Their newest project, funded by a Provost’s Tier 1 Interdisciplinary Seed Grant, targets a trickier population: teenagers who want to learn English as a second language.
“Adolescents who are not native to English often lag in reading comprehension because the prosody, which is the melody of speech, is different in their language,” said Patel, an associate professor of speech language pathology and audiology in the Bouvé College of Health Sciences with a joint appointment in the College of Computer and Information Science. “We want to help them both to sound more fluent and non-native and also to help them with language comprehension.”
But the new task presented a new set of visual challenges, noted Meirelles, an associate professor of graphic design in the College of Arts, Media & Design. “We spent a lot of time trying to devise a structural metaphor for how to engage people,” she said. “Because it’s a difficult age group, we didn’t want them to feel like they were doing work even though it is work.”
In the end, Meirelles and Patel appealed to that universal feature of puberty: narcissism. “This is the period in a person’s life when they go from where the family is a unit to where they are the unit,” Patel explained.
The program, she said, turns teenagers into television stars. With an interface modeled after a television set, users can enter any of a series of “recording studios” and become anything from a sportscaster to a fashion critic.
Here’s how it works: Upon entering the room, a user hears a native speaker reading a script. Then, while looking at the visual cues for each sentence, the user records herself reading it. Finally, she plays back her own recording.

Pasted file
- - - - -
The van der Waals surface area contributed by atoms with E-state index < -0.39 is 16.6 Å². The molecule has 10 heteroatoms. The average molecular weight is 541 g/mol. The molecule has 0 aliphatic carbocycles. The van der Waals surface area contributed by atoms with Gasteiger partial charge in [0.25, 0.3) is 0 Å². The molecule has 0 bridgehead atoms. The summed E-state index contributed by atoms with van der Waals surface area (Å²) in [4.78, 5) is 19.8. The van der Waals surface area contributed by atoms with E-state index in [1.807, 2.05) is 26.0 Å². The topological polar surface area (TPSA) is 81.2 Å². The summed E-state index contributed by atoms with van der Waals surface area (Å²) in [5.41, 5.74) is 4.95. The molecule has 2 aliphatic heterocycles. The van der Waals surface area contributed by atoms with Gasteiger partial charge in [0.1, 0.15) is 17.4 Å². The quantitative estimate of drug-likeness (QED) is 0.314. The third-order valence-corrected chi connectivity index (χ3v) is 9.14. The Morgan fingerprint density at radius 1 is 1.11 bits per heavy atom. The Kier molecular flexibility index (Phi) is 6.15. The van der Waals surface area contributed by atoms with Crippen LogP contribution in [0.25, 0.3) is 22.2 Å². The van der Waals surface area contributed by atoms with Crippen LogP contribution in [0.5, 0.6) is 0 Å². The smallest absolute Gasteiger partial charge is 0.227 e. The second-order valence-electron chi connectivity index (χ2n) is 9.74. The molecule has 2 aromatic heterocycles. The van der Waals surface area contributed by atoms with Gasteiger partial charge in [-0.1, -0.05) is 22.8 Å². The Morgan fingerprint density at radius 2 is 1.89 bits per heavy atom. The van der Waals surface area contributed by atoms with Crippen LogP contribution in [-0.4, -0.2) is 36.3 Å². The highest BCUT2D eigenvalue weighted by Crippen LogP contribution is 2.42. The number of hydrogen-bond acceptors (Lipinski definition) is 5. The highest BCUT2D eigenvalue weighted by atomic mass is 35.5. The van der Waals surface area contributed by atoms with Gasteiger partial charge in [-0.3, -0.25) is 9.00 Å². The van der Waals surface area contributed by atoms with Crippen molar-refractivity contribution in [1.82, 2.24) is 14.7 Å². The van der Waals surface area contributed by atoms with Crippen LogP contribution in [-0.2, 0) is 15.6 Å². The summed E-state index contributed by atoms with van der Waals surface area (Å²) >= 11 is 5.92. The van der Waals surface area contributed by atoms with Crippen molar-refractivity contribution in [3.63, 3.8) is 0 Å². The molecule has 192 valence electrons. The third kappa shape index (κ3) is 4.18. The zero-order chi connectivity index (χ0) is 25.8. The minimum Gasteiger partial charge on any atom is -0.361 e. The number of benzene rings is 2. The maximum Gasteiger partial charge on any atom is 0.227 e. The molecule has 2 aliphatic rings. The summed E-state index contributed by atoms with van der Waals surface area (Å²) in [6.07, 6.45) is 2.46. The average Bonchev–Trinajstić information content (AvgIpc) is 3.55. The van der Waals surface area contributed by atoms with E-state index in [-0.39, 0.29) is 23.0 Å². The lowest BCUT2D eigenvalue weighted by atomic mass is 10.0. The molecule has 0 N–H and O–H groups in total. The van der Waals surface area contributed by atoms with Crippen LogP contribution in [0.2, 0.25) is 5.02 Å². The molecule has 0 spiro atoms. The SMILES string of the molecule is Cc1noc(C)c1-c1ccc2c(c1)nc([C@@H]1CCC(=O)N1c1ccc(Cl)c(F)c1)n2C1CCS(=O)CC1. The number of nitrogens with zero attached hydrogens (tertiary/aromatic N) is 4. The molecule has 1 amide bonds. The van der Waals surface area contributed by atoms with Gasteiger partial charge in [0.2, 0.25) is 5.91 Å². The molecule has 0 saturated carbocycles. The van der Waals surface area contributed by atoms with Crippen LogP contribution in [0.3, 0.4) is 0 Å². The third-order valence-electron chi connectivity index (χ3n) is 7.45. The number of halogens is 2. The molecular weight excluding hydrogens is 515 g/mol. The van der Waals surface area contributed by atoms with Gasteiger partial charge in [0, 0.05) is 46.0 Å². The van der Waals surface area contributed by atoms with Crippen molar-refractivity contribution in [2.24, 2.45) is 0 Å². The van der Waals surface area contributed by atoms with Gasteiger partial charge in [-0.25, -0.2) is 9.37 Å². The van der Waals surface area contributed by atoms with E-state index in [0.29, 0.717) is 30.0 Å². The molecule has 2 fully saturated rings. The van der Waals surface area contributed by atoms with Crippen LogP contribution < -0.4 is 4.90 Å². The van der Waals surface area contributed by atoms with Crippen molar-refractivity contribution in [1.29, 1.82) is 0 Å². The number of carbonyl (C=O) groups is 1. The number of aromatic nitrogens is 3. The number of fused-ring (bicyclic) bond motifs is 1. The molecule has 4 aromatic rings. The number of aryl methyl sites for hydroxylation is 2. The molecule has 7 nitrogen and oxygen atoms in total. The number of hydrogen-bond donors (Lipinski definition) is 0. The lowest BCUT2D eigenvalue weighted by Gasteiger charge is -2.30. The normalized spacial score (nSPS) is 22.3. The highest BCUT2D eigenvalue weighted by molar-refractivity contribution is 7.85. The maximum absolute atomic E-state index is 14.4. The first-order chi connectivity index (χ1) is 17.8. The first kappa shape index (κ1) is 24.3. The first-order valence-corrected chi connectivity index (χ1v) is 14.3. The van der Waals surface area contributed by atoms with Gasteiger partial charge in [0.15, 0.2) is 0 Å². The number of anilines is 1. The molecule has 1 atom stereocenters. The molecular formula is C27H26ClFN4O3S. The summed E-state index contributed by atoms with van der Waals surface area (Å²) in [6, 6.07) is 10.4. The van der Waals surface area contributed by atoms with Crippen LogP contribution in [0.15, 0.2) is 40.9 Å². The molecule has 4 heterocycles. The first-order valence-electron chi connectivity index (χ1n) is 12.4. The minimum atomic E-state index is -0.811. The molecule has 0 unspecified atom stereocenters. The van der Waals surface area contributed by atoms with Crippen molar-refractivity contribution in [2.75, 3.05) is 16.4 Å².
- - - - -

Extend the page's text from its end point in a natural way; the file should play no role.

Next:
Patel said an important aspect of the computational program is its scalability. “There isn’t an inventory of rules,” she explained. “It doesn’t see a question mark and say okay, for the question mark, raise your pitch, because in English that’s not always true. The question mark itself doesn’t tell you enough.”
Instead, the program uses speech acoustics and actual speech data to render the visual cues of native-speaker recordings. Eventually, the team hopes to introduce a voice-recognition tool, allowing the program to immediately render users’ recordings so they can compare the visual representation of their own speech with that of the native speaker.
Ultimately Patel and Meirelles view the program as a web application featuring recordings that could be shared among users.
First, however, they will test the user interface in a proof of concept pilot study. This data will help the design team determine which visual cues need more development before deploying the program in a larger efficacy study.